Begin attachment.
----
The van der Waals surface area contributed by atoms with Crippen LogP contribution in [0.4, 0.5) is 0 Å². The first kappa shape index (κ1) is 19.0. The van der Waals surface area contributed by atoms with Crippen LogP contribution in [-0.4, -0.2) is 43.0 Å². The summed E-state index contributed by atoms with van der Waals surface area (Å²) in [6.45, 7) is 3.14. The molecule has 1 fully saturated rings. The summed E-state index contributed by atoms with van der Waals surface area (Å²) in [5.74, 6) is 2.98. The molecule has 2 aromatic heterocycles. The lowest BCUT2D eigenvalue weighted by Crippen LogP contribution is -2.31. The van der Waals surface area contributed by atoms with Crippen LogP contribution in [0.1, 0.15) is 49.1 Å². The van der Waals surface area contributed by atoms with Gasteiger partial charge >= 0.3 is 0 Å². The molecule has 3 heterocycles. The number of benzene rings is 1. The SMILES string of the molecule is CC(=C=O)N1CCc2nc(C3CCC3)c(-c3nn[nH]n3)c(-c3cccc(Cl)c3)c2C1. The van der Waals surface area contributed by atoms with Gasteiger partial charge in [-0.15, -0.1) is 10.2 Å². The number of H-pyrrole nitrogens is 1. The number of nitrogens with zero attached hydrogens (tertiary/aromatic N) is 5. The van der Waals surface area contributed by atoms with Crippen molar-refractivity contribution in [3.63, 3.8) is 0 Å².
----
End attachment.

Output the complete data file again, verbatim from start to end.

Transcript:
The van der Waals surface area contributed by atoms with Crippen LogP contribution in [0.4, 0.5) is 0 Å². The first kappa shape index (κ1) is 19.0. The van der Waals surface area contributed by atoms with Crippen LogP contribution in [-0.4, -0.2) is 43.0 Å². The summed E-state index contributed by atoms with van der Waals surface area (Å²) in [6.45, 7) is 3.14. The molecule has 1 fully saturated rings. The summed E-state index contributed by atoms with van der Waals surface area (Å²) in [5.74, 6) is 2.98. The molecule has 2 aromatic heterocycles. The lowest BCUT2D eigenvalue weighted by Crippen LogP contribution is -2.31. The van der Waals surface area contributed by atoms with Crippen LogP contribution in [0.1, 0.15) is 49.1 Å². The van der Waals surface area contributed by atoms with Gasteiger partial charge >= 0.3 is 0 Å². The molecule has 3 heterocycles. The number of benzene rings is 1. The SMILES string of the molecule is CC(=C=O)N1CCc2nc(C3CCC3)c(-c3nn[nH]n3)c(-c3cccc(Cl)c3)c2C1. The van der Waals surface area contributed by atoms with Gasteiger partial charge in [-0.15, -0.1) is 10.2 Å². The number of H-pyrrole nitrogens is 1. The number of nitrogens with zero attached hydrogens (tertiary/aromatic N) is 5. The van der Waals surface area contributed by atoms with Crippen molar-refractivity contribution in [3.63, 3.8) is 0 Å².